Unfortunately, our excitement didn’t last long. Most irritating? The fingertips of the stitched-in liner glove easily turned inside out when we took them off. A bit of bad sewing on one of Mr. GeoK’s touch fingertips got us thinking about longevity. (And when you spend over $200 on a pair of mitts/gloves, you want them to last). As well, if the temperature was any warmer than -15C to -10C, our hands would quickly overheat.

Two Thumbs Up – The Heat Company’s Layer System

So we took another look at The Heat Company’s website and then called The Camera Store about exchanging the Heat 3 Smart Pros for The Heat Company’s Layer System. Wind Pro Liners + Shell mittens, to be specific. For us, this turned out to be a winning combination.

The Heat Company Layer System

This pairing brings all the advantages of the Heat 3 Smart Pro stitched together combo PLUS the following added benefits:

  • True layering. If my hands get too hot, I can regulate temperature by leaving just my thumb flap open, just the finger flap open, both the thumb and finger flaps open or by removing the Shell mitten. Once when snowshoeing, I was more comfortable tucking away the Wind Pro Liners and wearing just my Shell mittens.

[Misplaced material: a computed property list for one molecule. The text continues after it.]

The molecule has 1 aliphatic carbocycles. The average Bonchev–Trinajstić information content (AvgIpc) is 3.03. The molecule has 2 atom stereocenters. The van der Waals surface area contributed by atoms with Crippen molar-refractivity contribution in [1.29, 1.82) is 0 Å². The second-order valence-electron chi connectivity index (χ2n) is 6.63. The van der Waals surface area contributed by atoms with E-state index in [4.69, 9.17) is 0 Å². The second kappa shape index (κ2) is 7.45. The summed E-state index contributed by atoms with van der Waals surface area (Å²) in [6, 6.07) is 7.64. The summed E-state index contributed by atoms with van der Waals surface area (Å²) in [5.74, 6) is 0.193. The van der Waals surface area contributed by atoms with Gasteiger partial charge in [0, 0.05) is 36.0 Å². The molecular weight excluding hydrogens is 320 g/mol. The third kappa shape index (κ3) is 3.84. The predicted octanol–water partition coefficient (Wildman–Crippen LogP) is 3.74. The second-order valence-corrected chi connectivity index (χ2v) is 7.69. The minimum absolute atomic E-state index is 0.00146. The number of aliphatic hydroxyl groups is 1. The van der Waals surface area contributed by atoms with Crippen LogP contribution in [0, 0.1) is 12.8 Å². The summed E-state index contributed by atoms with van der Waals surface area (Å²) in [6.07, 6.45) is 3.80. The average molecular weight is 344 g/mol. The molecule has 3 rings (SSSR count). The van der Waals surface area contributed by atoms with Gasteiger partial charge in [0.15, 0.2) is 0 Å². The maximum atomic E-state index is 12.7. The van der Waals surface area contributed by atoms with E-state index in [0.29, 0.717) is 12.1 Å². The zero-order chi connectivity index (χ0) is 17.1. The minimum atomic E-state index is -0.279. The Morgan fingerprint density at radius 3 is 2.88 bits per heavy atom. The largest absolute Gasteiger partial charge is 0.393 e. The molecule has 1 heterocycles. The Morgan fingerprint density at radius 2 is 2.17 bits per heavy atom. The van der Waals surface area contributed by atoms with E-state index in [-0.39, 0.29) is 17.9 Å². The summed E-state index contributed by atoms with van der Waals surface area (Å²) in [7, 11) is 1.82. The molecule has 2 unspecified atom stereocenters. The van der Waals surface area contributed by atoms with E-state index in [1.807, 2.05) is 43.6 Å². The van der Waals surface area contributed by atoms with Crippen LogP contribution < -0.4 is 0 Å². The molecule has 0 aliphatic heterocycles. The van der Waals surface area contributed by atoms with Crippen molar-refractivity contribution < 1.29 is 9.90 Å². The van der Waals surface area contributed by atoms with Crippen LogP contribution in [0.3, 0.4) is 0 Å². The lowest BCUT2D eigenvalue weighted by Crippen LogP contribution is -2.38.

• Strong use case for the wrist cuff. If my hands get too hot, I remove the Shell mittens and let them dangle by the wrist cuff. Sometimes I store them in my pack instead.
  • Two Little Hotties pockets. One on the back of the fingers (in the Shell mitten). And one on the back of the palm (in the Wind Pro Liner). So if it’s super cold, you can double up on the Little Hotties and keep your whole hand warm.
  • Replaceable Wind Pro Liners. For me, this is key. The thing most likely to wear out from use is the touch fingertips. With the Heat 3 Smart Pro stitched-in liners, that means buying a whole replacement pair at C$200+. But with the Wind Pro Liner + Shell layer system, we’ll only need to replace the liners (~ C$80). In fact after keeping a keen eye out for Black Friday and Boxing Day sales, we each have a back-up pair of Wind Pro Liners tucked away in the closet.